• In an article in The Atlantic, Garrett Epps of the University of Baltimore discusses Barr v. American Association of Political Consultants, a 2020 Supreme Court case considering a carve-out within the TCPA for certain debt collection calls. Epps explains that the TCPA’s approach in banning only some categories of speech while allowing others—such as speech about debt collection—may violate the First Amendment. At the same time, Epps argues that the Court is unlikely to strike down the TCPA, which is popular with the public. In Barr, the Court ultimately ruled that, although the exception for debt collection did indeed violate the First Amendment, the exception was severable from the rest of the TCPA.
  • The Supreme Court heard a second challenge to the TCPA in 2020 in Facebook v. Duguid. In an analysis in SCOTUSblog, Amanda Shanor of the Wharton School at the University of Pennsylvania predicts that the Court’s ruling could revolve around the grammar of a TCPA provision that suggests that regulated telephone number storage and production may include “using a random or sequential number generator”—the method used by robocallers. Either way, Shanor writes, the Court’s decision—expected by June 2021—is “likely to have huge implications for the future of both marketing and cell-phone spam.”
  • In an article in the Journal of Law, Technology and Policy, Stuart L. Pardau of the California State University Northridge argues that since the mid-2000s, plaintiffs have taken advantage of ambiguities in the language of the TCPA to bring superfluous suits. He suggests methods to clarify ambiguities in the TCPA to protect against exploitative lawsuits and “stay true to the TCPA’s original purposes.” One way, Pardau proposes, is to narrow the definition of “autodialer” to punish only bad actors—robocallers who knowingly violate the TCPA—as opposed to all businesses that could theoretically misuse technology.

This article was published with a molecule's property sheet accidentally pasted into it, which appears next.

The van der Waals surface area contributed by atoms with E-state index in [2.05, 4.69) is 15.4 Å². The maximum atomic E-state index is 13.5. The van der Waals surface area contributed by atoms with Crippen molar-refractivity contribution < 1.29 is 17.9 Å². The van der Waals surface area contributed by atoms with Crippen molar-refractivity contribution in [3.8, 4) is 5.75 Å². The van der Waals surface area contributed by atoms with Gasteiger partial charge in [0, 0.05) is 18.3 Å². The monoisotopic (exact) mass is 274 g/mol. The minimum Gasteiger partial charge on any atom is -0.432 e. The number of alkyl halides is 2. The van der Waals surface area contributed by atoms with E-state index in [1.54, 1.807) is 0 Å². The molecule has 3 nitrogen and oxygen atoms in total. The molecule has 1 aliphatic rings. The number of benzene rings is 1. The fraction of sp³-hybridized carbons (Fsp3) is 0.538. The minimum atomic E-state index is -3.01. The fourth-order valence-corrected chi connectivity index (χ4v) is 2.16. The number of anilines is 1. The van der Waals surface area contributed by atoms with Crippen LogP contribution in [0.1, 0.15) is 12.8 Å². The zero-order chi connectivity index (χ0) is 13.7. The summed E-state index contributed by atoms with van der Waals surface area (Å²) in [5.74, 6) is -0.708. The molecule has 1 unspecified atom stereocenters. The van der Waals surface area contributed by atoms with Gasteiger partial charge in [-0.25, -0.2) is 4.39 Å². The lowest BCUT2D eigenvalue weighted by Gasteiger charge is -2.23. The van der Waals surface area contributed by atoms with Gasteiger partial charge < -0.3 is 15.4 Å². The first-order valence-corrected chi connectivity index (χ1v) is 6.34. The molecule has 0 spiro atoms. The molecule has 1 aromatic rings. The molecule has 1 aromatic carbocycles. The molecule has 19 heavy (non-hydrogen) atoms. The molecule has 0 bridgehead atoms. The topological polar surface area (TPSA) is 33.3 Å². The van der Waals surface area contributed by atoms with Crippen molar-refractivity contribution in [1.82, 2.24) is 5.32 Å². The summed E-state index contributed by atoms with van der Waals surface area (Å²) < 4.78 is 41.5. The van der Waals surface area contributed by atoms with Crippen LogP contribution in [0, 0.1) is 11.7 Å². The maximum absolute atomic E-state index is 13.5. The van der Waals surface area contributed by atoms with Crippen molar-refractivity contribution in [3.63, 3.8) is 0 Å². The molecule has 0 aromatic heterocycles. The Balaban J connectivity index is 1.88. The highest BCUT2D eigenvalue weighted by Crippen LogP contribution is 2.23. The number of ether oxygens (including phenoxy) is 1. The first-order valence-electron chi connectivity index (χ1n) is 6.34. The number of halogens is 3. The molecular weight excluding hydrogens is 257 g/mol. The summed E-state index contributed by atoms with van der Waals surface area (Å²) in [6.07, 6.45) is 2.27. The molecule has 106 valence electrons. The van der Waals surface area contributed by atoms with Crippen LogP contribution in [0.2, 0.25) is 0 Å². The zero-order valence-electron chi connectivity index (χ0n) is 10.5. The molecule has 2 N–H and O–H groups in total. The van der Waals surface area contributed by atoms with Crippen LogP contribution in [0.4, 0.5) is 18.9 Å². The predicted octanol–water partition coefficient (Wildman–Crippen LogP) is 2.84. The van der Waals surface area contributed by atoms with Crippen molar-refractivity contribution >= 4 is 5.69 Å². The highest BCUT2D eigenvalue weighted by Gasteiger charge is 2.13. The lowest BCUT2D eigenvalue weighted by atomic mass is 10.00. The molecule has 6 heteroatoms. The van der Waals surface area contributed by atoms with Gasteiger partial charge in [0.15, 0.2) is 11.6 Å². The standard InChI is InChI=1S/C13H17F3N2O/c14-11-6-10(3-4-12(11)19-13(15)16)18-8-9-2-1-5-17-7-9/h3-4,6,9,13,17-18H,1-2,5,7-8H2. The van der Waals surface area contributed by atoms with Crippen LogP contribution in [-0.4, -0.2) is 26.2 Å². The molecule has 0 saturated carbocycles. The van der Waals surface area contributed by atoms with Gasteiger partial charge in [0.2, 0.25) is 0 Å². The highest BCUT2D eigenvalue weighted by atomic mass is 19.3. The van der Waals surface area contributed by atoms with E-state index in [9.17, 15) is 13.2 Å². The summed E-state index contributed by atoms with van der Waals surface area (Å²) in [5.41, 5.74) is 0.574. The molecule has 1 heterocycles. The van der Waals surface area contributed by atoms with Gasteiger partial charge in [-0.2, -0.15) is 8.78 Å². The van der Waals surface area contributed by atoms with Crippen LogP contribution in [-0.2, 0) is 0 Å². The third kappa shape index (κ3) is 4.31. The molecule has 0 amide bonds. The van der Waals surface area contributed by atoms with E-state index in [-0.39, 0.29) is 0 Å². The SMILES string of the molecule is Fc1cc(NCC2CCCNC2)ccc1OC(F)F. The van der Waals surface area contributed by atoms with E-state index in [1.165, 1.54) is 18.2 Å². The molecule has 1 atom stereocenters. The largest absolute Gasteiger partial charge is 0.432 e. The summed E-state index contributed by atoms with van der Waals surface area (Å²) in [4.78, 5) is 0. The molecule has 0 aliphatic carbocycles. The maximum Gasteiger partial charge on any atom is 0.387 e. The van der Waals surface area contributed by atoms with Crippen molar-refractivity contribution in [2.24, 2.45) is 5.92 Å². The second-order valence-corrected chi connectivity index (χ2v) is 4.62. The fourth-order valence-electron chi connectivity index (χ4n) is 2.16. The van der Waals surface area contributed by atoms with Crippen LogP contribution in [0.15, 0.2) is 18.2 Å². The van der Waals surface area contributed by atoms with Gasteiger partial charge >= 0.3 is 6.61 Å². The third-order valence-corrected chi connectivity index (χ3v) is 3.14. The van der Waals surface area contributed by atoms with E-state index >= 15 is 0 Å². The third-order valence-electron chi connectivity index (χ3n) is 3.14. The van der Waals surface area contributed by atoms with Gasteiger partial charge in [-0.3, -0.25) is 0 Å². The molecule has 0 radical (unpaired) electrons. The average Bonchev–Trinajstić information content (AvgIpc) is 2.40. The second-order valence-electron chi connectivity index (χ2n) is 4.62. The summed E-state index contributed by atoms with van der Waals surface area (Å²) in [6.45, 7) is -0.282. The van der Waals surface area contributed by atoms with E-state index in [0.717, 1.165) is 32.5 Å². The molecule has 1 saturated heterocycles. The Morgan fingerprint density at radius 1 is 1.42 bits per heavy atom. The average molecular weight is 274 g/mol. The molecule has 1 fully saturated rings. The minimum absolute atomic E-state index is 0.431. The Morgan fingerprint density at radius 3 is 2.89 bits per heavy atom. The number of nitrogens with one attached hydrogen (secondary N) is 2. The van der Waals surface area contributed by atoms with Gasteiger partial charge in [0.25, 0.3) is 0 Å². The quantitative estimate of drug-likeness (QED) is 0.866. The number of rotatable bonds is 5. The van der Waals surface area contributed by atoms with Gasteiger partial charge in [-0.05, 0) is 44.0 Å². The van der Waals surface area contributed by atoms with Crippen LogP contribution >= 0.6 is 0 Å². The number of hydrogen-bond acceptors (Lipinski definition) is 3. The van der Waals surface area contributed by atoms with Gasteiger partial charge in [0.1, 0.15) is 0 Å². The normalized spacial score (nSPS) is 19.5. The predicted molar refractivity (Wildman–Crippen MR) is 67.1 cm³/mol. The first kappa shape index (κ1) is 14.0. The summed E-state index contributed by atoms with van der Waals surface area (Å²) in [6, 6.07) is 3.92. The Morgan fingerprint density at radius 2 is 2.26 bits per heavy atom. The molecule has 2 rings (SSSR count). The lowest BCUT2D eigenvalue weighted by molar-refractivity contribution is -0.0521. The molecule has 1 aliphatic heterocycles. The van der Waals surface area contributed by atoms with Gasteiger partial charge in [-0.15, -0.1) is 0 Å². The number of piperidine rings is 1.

• Like robocalls, automated agents called “bots” can communicate through platforms such as cell phones or social media. In a recent UCLA Law Review article, Madeline Lamo of the Reporters Committee for Freedom of the Press and Ryan Calo of the University of Washington School of Law warn that the over-regulation of bot speech may implicate First Amendment concerns. Some experts have suggested adopting laws that require bots to identify themselves clearly as non-human speakers. Calo and Lamo argue that bot disclosure laws would constitute forced speech and that enforcing such laws would compromise the right to speak anonymously.
  • The TCPA restricts political speech, a type of speech on which many Americans “place the utmost value,” Caroline Stephens explains. In a note published in the Alabama Law Review, Stephens concludes that the TCPA violates the First Amendment as it applies to robocalls made by political campaigns and polls. She writes that the government must have a compelling interest—a high bar—to limit political speech. Stephens claims that the government’s interest in protecting individuals’ right to privacy is not compelling enough to justify a ban on political robocalls, especially because most actors make calls to cell phones rather than home-based landlines that implicate greater privacy concerns. She also suggests that alternatives to the TCPA could protect privacy interests without raising First Amendment concerns. For example, Stephens argues that the government could place time restrictions on robocalls or allow individuals to opt-out from receiving certain calls rather than placing a blanket ban on political robocalls.